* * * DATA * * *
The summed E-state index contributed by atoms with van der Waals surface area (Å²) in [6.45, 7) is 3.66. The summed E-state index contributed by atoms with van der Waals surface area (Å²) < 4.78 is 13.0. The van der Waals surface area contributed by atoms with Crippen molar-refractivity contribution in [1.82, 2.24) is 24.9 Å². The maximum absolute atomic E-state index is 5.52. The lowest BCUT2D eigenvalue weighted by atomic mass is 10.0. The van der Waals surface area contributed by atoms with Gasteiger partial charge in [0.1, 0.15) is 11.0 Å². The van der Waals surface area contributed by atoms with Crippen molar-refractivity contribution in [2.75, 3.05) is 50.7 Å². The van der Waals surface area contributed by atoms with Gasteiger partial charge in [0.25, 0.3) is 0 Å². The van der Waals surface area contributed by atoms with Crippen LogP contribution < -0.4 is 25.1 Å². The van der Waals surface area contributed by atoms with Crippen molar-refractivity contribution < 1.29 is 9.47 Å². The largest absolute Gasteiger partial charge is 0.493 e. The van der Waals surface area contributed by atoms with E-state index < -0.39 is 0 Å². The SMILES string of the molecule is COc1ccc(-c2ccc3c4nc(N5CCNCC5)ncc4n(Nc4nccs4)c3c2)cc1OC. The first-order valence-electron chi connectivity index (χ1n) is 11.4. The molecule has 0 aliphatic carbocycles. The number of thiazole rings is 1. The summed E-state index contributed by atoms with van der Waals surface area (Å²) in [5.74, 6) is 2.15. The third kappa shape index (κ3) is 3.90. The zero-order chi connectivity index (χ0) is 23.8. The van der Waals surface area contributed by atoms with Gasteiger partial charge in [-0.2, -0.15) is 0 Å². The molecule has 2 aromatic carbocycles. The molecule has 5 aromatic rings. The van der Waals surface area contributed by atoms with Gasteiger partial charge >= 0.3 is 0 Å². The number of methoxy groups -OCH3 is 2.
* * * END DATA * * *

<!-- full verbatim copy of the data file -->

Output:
The summed E-state index contributed by atoms with van der Waals surface area (Å²) in [6.45, 7) is 3.66. The summed E-state index contributed by atoms with van der Waals surface area (Å²) < 4.78 is 13.0. The van der Waals surface area contributed by atoms with Crippen molar-refractivity contribution in [1.82, 2.24) is 24.9 Å². The maximum absolute atomic E-state index is 5.52. The lowest BCUT2D eigenvalue weighted by atomic mass is 10.0. The van der Waals surface area contributed by atoms with Gasteiger partial charge in [0.1, 0.15) is 11.0 Å². The van der Waals surface area contributed by atoms with Crippen molar-refractivity contribution in [2.75, 3.05) is 50.7 Å². The van der Waals surface area contributed by atoms with Gasteiger partial charge in [0.25, 0.3) is 0 Å². The van der Waals surface area contributed by atoms with Crippen LogP contribution < -0.4 is 25.1 Å². The van der Waals surface area contributed by atoms with Crippen molar-refractivity contribution < 1.29 is 9.47 Å². The largest absolute Gasteiger partial charge is 0.493 e. The van der Waals surface area contributed by atoms with E-state index < -0.39 is 0 Å². The SMILES string of the molecule is COc1ccc(-c2ccc3c4nc(N5CCNCC5)ncc4n(Nc4nccs4)c3c2)cc1OC. The first-order valence-electron chi connectivity index (χ1n) is 11.4. The molecule has 0 aliphatic carbocycles. The number of thiazole rings is 1. The summed E-state index contributed by atoms with van der Waals surface area (Å²) in [5.74, 6) is 2.15. The third kappa shape index (κ3) is 3.90. The zero-order chi connectivity index (χ0) is 23.8. The van der Waals surface area contributed by atoms with Gasteiger partial charge in [-0.2, -0.15) is 0 Å². The molecule has 2 aromatic carbocycles. The molecule has 5 aromatic rings. The van der Waals surface area contributed by atoms with Gasteiger partial charge >= 0.3 is 0 Å². The number of methoxy groups -OCH3 is 2.